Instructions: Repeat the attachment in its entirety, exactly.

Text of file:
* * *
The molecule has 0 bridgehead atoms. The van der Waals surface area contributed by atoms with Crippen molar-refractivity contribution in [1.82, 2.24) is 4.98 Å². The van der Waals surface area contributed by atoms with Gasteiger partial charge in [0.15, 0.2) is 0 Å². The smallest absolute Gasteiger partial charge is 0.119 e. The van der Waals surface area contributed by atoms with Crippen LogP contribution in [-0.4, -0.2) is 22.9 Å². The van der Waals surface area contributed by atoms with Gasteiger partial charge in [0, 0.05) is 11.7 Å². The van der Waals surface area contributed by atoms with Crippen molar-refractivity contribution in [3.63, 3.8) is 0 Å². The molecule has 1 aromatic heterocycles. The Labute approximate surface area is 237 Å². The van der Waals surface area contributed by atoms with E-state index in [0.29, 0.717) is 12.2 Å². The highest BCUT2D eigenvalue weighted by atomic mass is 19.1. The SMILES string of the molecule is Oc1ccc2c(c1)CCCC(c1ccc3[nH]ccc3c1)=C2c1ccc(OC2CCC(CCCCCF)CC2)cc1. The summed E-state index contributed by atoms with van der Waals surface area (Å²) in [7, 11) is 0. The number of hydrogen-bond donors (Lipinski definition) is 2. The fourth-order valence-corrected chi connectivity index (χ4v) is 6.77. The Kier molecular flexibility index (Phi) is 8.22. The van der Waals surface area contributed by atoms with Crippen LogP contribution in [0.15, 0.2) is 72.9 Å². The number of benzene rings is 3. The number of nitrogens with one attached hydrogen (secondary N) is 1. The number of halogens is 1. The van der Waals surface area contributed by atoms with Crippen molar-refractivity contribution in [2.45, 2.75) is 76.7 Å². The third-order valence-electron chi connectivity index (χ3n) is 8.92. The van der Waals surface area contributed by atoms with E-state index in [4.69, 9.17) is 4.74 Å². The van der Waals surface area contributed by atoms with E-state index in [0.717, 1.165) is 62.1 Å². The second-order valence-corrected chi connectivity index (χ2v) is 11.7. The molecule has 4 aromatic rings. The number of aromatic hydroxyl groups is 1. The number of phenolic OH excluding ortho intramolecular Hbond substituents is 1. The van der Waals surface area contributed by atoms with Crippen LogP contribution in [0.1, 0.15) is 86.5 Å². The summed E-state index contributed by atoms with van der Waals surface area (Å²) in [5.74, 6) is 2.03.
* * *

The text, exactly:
The molecule has 0 bridgehead atoms. The van der Waals surface area contributed by atoms with Crippen molar-refractivity contribution in [1.82, 2.24) is 4.98 Å². The van der Waals surface area contributed by atoms with Gasteiger partial charge in [0.15, 0.2) is 0 Å². The smallest absolute Gasteiger partial charge is 0.119 e. The van der Waals surface area contributed by atoms with Crippen LogP contribution in [-0.4, -0.2) is 22.9 Å². The van der Waals surface area contributed by atoms with Gasteiger partial charge in [0, 0.05) is 11.7 Å². The van der Waals surface area contributed by atoms with Crippen molar-refractivity contribution in [3.63, 3.8) is 0 Å². The molecule has 1 aromatic heterocycles. The Labute approximate surface area is 237 Å². The van der Waals surface area contributed by atoms with E-state index in [0.29, 0.717) is 12.2 Å². The highest BCUT2D eigenvalue weighted by atomic mass is 19.1. The SMILES string of the molecule is Oc1ccc2c(c1)CCCC(c1ccc3[nH]ccc3c1)=C2c1ccc(OC2CCC(CCCCCF)CC2)cc1. The summed E-state index contributed by atoms with van der Waals surface area (Å²) in [7, 11) is 0. The number of hydrogen-bond donors (Lipinski definition) is 2. The fourth-order valence-corrected chi connectivity index (χ4v) is 6.77. The Kier molecular flexibility index (Phi) is 8.22. The van der Waals surface area contributed by atoms with Crippen LogP contribution in [0.15, 0.2) is 72.9 Å². The number of benzene rings is 3. The number of nitrogens with one attached hydrogen (secondary N) is 1. The number of halogens is 1. The van der Waals surface area contributed by atoms with Crippen molar-refractivity contribution in [2.45, 2.75) is 76.7 Å². The third-order valence-electron chi connectivity index (χ3n) is 8.92. The van der Waals surface area contributed by atoms with E-state index in [4.69, 9.17) is 4.74 Å². The van der Waals surface area contributed by atoms with E-state index in [0.717, 1.165) is 62.1 Å². The second-order valence-corrected chi connectivity index (χ2v) is 11.7. The molecule has 4 aromatic rings. The number of aromatic hydroxyl groups is 1. The number of phenolic OH excluding ortho intramolecular Hbond substituents is 1. The van der Waals surface area contributed by atoms with Crippen LogP contribution in [0.1, 0.15) is 86.5 Å². The summed E-state index contributed by atoms with van der Waals surface area (Å²) in [5.74, 6) is 2.03.